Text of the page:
After a night’s sleep under the redwoods, I’ve regained the good sense and ability to actually photograph a view or two from the wondrous Pacific Coast Highway that had me so transfixed yesterday.
Good morning! The gentle cool undergrowth of the redwood forest wakes up my eyes...
|Pfeiffer Big Sur State Park|
…before I head back into more improbable razzle dazzle.
|Ho hum. More spectacular blues of every sort. No photo-shopping necessary.|
Pfft. You know what this place is missing? A waterfall.
|On the left you can see the 84 foot drop of McWay Falls. Because a turquoise blue cove simply isn't enough, I guess.|
Oh, silly me. Of course there’s a waterfall.
If you have the foresight (and luck) to reserve one of the two campsites at Julia Pfeiffer Burns State Park a good year in advance, you can enjoy the first overlook from your tent. But you don’t have to be at an actual park for this kind of view. Any old stopping place for hundreds of miles along the Pacific Coast Highway will serve equally well. It really is absurd.
And so I continue, torn between a wonderfully twisty road and nearly paralyzing scenery, until cold, wind, and hunger get my full attention. I’m hoping to scout out the Italian restaurant in Half Moon Bay my friends speak highly of, or perhaps the famous Alice's Restaurant in Woodside, but I’m just too cold and hungry to make the effort. I pull over at the first sign of potential nourishment I see, which happens to be Cameron’s Inn and Pub, complete with British phone booths, Royal Mail post boxes, and red double decker busses. Despite being a wacky funny place, with endless U.K. knick-knacks up and down every wall, and restroom ceilings lined with game boards, I’m not entirely convinced I’m about to get a world class meal. But I’m ravenous enough to not care. I suck down cup after cup of hot coffee in an effort to defrost, and although in a different situation I might not be fully impressed with the chowder, I am grateful for the complimentary bowl, since my meal is inexplicably delayed. The fish and chips are good, I think, but chewing my food is not really a priority at this particular moment.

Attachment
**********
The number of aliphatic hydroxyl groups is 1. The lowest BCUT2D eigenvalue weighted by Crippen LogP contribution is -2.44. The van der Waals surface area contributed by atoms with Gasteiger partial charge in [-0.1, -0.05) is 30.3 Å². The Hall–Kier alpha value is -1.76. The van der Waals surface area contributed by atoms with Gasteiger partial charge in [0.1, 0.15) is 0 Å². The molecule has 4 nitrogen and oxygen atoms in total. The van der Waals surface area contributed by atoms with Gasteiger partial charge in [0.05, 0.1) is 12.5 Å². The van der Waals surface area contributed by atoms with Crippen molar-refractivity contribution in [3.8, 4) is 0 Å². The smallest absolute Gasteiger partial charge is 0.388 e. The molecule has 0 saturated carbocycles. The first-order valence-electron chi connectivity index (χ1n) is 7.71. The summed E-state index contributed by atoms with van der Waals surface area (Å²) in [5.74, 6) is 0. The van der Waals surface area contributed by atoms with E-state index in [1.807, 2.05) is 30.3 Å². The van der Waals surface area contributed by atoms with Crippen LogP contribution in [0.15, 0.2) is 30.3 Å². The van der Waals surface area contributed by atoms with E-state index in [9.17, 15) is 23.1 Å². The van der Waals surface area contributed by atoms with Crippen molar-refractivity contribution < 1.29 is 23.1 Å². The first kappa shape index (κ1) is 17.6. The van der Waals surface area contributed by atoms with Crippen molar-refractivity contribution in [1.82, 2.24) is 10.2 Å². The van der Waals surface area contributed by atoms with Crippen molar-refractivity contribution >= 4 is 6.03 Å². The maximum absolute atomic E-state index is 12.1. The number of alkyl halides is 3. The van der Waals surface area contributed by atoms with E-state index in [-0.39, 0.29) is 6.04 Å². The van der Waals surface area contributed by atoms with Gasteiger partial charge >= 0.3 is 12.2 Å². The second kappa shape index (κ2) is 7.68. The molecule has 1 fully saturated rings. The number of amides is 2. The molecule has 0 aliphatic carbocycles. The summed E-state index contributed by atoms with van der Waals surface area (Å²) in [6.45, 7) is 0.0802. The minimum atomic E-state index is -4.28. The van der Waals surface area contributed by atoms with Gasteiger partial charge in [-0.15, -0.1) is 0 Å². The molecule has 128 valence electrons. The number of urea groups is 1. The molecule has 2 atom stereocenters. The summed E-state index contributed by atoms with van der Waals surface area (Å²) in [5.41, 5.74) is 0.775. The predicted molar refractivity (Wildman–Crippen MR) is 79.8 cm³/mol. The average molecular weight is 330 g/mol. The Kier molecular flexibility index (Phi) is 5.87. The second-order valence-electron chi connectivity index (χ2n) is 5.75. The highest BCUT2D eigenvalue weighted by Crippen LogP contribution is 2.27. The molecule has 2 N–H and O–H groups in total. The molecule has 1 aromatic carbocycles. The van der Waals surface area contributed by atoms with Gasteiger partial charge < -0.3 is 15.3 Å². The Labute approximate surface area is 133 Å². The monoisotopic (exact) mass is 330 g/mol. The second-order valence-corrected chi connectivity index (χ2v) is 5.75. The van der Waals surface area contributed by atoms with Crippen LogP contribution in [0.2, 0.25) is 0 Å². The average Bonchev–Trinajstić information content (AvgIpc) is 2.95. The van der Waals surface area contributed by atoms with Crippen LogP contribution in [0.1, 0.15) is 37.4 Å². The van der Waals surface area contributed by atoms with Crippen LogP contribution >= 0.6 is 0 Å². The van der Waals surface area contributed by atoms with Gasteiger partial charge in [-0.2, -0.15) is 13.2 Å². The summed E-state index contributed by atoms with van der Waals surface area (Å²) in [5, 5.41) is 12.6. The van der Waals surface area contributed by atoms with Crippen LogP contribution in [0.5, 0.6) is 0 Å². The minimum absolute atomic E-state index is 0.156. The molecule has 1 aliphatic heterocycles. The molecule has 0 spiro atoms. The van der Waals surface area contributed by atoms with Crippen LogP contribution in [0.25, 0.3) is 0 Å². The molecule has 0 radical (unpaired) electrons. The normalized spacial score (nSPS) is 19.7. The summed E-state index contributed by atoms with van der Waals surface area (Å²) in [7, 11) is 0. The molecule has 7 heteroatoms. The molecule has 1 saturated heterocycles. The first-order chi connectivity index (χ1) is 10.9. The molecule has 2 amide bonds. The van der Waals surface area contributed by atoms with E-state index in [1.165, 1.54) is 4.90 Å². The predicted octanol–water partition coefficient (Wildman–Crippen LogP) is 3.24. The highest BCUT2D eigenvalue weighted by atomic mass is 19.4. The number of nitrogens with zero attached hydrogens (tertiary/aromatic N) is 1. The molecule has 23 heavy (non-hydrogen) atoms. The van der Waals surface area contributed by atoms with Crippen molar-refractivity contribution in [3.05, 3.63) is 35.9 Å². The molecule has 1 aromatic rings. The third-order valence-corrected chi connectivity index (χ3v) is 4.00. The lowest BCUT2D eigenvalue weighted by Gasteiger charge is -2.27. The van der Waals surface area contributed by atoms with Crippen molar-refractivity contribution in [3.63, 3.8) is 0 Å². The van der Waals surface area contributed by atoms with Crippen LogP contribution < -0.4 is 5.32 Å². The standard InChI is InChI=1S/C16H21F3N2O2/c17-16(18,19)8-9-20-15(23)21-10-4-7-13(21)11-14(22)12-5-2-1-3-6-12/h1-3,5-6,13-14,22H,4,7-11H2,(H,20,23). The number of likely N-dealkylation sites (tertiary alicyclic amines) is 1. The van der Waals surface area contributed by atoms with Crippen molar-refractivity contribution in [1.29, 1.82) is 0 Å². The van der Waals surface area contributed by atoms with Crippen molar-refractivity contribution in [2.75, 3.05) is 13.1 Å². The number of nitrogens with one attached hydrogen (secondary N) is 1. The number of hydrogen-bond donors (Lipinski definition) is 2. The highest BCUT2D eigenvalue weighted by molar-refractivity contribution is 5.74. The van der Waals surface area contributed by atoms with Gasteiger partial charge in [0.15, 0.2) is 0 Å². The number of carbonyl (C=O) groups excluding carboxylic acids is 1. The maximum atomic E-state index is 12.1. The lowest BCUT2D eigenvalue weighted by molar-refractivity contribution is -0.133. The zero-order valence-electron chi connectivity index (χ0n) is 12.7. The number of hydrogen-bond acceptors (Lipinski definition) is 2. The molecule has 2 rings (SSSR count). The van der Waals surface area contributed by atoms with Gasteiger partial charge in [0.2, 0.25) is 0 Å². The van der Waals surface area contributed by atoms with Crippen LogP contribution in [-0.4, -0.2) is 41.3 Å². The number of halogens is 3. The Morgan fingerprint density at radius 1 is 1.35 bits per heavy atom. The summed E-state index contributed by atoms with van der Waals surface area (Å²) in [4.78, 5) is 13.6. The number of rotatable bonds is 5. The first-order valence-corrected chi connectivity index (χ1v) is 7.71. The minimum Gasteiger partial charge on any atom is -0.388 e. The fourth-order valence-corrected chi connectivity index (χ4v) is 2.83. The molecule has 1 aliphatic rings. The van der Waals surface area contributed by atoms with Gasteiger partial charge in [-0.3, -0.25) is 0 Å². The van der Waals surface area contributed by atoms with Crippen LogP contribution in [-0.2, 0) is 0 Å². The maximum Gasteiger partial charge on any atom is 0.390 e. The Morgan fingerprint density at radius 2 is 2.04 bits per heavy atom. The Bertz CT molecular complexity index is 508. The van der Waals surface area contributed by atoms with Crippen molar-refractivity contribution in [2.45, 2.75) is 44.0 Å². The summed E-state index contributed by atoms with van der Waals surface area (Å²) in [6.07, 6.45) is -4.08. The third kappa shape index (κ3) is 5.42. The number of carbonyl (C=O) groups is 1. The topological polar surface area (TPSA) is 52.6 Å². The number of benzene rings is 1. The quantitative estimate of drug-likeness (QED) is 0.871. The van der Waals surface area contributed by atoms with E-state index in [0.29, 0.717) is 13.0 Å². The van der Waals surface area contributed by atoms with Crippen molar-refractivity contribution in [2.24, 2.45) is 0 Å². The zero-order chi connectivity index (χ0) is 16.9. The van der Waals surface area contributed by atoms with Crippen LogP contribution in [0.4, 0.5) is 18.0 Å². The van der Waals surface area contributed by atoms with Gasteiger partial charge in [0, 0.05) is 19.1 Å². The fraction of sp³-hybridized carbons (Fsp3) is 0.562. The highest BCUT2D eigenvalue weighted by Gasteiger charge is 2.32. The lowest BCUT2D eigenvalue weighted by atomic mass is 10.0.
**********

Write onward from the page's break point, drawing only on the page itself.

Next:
I’m feeling better after a bit, and gear up for the final short hop to San Francisco. I wonder how difficult it will be to find parking, and with greater concern, I wonder exactly how many times I’ll have to struggle with my too-far-to-comfortably-reach-with-my-little-hands clutch lever while stopped at the top of the city's famous (and dreadful) hills. It's been several years since I've dropped a bike, but between not really being able to reach my clutch lever properly, and the added weight of my luggage, this seems like a good opportunity to reacquaint myself with the technique of picking up a downed motorcycle. I take a deep breath and head north.
Motorcycle specific parking abounds. For free, even! The Ducati makes its home amongst two wheeled neighbors of every sort on (I Am Not Making This Up) Hill Street. Someone was nice enough to let us two-wheelers have the flat bit.
|My host and her dog meet the Ducati. The dog doesn't seem appropriately impressed.|
Turns out it’s just as well I didn’t eat Italian food back in Half Moon Bay. Because upon arrival in San Francisco, my good friends providing me with a much needed “hospitality stop” greet me with all manner of tasty treats from Lucca. This Italian deli, along with many other fine establishments I’ll sample over the next few days, happens to be dangerously located just around the corner. I have chosen well!